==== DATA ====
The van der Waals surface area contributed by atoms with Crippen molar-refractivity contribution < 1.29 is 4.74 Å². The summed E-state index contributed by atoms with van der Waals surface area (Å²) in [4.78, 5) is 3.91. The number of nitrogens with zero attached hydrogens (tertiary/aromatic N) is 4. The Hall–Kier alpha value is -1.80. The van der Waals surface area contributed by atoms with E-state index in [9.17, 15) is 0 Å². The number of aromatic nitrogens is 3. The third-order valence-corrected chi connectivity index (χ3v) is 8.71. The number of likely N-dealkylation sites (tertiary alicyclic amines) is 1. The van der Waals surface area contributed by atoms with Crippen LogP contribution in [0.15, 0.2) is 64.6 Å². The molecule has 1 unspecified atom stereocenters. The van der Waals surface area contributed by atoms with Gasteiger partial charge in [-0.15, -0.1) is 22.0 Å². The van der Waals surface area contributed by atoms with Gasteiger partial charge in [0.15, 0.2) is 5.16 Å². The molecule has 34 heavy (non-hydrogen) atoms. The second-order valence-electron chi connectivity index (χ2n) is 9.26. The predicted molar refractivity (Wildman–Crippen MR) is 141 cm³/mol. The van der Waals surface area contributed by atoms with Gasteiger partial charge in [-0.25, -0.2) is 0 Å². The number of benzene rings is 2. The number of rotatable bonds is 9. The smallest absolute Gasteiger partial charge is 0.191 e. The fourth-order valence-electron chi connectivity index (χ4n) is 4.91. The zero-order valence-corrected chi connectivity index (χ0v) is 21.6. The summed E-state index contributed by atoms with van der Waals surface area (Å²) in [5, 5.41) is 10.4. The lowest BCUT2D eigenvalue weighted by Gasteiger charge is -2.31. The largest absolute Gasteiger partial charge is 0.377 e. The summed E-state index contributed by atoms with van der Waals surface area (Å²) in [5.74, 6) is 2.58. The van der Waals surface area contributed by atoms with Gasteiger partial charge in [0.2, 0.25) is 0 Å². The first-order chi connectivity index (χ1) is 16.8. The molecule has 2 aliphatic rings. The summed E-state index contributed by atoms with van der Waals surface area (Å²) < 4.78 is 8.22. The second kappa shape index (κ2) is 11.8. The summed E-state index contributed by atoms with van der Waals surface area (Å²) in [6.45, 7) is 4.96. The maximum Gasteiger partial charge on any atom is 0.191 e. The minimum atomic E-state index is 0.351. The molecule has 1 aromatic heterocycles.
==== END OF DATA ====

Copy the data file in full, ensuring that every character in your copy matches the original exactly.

The van der Waals surface area contributed by atoms with Crippen molar-refractivity contribution < 1.29 is 4.74 Å². The summed E-state index contributed by atoms with van der Waals surface area (Å²) in [4.78, 5) is 3.91. The number of nitrogens with zero attached hydrogens (tertiary/aromatic N) is 4. The Hall–Kier alpha value is -1.80. The van der Waals surface area contributed by atoms with E-state index in [9.17, 15) is 0 Å². The number of aromatic nitrogens is 3. The third-order valence-corrected chi connectivity index (χ3v) is 8.71. The number of likely N-dealkylation sites (tertiary alicyclic amines) is 1. The van der Waals surface area contributed by atoms with Crippen LogP contribution in [0.15, 0.2) is 64.6 Å². The molecule has 1 unspecified atom stereocenters. The van der Waals surface area contributed by atoms with Gasteiger partial charge in [-0.15, -0.1) is 22.0 Å². The van der Waals surface area contributed by atoms with Gasteiger partial charge in [0.15, 0.2) is 5.16 Å². The molecule has 34 heavy (non-hydrogen) atoms. The second-order valence-electron chi connectivity index (χ2n) is 9.26. The predicted molar refractivity (Wildman–Crippen MR) is 141 cm³/mol. The van der Waals surface area contributed by atoms with Gasteiger partial charge in [-0.25, -0.2) is 0 Å². The number of benzene rings is 2. The number of rotatable bonds is 9. The smallest absolute Gasteiger partial charge is 0.191 e. The fourth-order valence-electron chi connectivity index (χ4n) is 4.91. The zero-order valence-corrected chi connectivity index (χ0v) is 21.6. The summed E-state index contributed by atoms with van der Waals surface area (Å²) in [5, 5.41) is 10.4. The lowest BCUT2D eigenvalue weighted by Gasteiger charge is -2.31. The largest absolute Gasteiger partial charge is 0.377 e. The summed E-state index contributed by atoms with van der Waals surface area (Å²) in [5.74, 6) is 2.58. The van der Waals surface area contributed by atoms with Gasteiger partial charge in [0.2, 0.25) is 0 Å². The first-order chi connectivity index (χ1) is 16.8. The molecule has 2 aliphatic rings. The summed E-state index contributed by atoms with van der Waals surface area (Å²) < 4.78 is 8.22. The second kappa shape index (κ2) is 11.8. The summed E-state index contributed by atoms with van der Waals surface area (Å²) in [6.45, 7) is 4.96. The maximum Gasteiger partial charge on any atom is 0.191 e. The minimum atomic E-state index is 0.351. The molecule has 1 aromatic heterocycles.